Often in some knives you see a hole in the handle and in some even in the blade and this hole serves for the passage of cables and paracords.
The paracord on the knife is useful for improving grip and working safely and keeping the knife in grip when you have advanced grips typical of Survival/Prepping techniques such as advanced batoning.
Not all knives must have the hole or holes for the paracord but according to the type of use of destination or your aesthetic taste.
My advice is never to make the hole of the paracord directly in the handle but always use a perforated pin in brass or steel to ensure that the paracord does not wear the handle that even if of hard material is still affected.
You can also use perforated pins made of colored synthetic materials to create effects that are technical and modern.
I personally do them with the 3D printer and then I bring the diameter to size.
Do not underestimate the abrasive power of the nylon of the paracord that over time would ruin it especially on some types of materials.
On some knives with particular materials of the handle, especially synthetic, some makers make the choice not to insert the pin but always check that over time there are no abrasions of the handle.
Ps. It is always a knife and some people really appreciate the signs of wear on their knife as a sign of a lived object.
Double hole for paracord
On some types of knife in addition to the paracord hole on the handle, an additional hole is inserted usually in the guard area where a second hole is inserted to be used always with the paracord to obtain a grip.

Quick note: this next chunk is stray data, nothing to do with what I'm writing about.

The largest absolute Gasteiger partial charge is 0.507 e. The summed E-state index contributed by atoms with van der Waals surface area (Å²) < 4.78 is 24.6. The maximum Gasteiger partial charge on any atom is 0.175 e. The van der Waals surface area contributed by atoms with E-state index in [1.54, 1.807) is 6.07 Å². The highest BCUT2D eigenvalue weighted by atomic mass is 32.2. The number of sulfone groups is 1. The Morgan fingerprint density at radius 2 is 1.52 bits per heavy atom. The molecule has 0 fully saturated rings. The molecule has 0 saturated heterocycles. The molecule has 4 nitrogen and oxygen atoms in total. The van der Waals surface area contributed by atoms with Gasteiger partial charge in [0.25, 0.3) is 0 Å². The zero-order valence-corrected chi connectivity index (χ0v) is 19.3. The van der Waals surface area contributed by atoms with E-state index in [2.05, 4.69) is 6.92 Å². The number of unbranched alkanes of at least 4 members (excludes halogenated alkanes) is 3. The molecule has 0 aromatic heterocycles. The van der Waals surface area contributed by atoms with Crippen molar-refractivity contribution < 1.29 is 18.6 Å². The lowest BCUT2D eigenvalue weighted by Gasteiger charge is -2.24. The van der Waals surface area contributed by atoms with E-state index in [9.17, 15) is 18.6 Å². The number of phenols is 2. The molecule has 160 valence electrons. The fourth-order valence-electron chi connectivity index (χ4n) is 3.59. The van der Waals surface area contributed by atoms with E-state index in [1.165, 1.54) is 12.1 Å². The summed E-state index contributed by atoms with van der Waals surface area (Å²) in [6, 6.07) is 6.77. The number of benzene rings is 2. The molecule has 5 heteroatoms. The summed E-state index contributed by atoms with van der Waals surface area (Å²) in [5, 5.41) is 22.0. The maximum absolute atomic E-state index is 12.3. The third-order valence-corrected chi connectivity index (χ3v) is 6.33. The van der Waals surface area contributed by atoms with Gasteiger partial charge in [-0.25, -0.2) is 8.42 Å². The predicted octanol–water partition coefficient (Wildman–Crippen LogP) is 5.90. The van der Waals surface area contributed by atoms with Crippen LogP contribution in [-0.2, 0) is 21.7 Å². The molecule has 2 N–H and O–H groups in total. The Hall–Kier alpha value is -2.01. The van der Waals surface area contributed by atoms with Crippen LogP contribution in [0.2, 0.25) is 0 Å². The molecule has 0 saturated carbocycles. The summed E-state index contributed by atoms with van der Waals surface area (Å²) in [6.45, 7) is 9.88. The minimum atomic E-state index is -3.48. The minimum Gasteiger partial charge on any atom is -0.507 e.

Attention I’m talking only about the photo of the paracord lace not the holes that are used to create the handle covered in paracord, they are two types of punctures and with different purposes.
Usually the paracord handle has the double function of handle and to have a paracord available in case of need.
Usually those who practice Survival have the rule that each instrument you have with you must have multiple functions and the knife already has them in itself but with the nylon rope or other material acquires a further one.
The hole on the knife and the insertion of the paracord pin
Now what is essential is to consider on the plate of the blade in the area of the handle to perform before the hardening the drilling where the perforated pin in steel or brass will pass.
Once inserted into the handle and glued the pin must be clearly leveled to the handle that will be made in the different materials / colors you have chosen but the inner part must be flared to avoid leaving a sharp edge that can consume the cord faster.
Then you need to make the internal flaring on the pin hole!
Now as you can understand the thickness of the perforated pin to have even a decent countersink must have an adequate thickness.
The paracords are 3-4 mm thick and therefore the internal hole must be adequate:
- 6 mm pin with 4 mm internal diameter
- 8 mm pin with 6 mm internal diameter
You can also make variations at the base of the handle so as not to use the perforated pin to pass the paracord.
You can take advantage of the hole on the plate of the blade and make nails in the cheeks of the handle.
They are variations to the theme for the insertion of the paracord.
Ideas that I find creative and interesting, as well as the best known one of replacing the traditional pins for mounting the handles with perforated pins.
Another way is to even use mosaic pins with a perforated element of the composition to allow you to have the function of passage of the para ore going to make the function double if not even triple (fixing / paracord / aesthetic).
The paracord hole is an element that I recommend you insert if the destination of the knife is for bushcraft, survival, prepping, hunting, or in any case for work use.
Otherwise it is an interesting aesthetic choice but that may not have any use on a certain type of knives.
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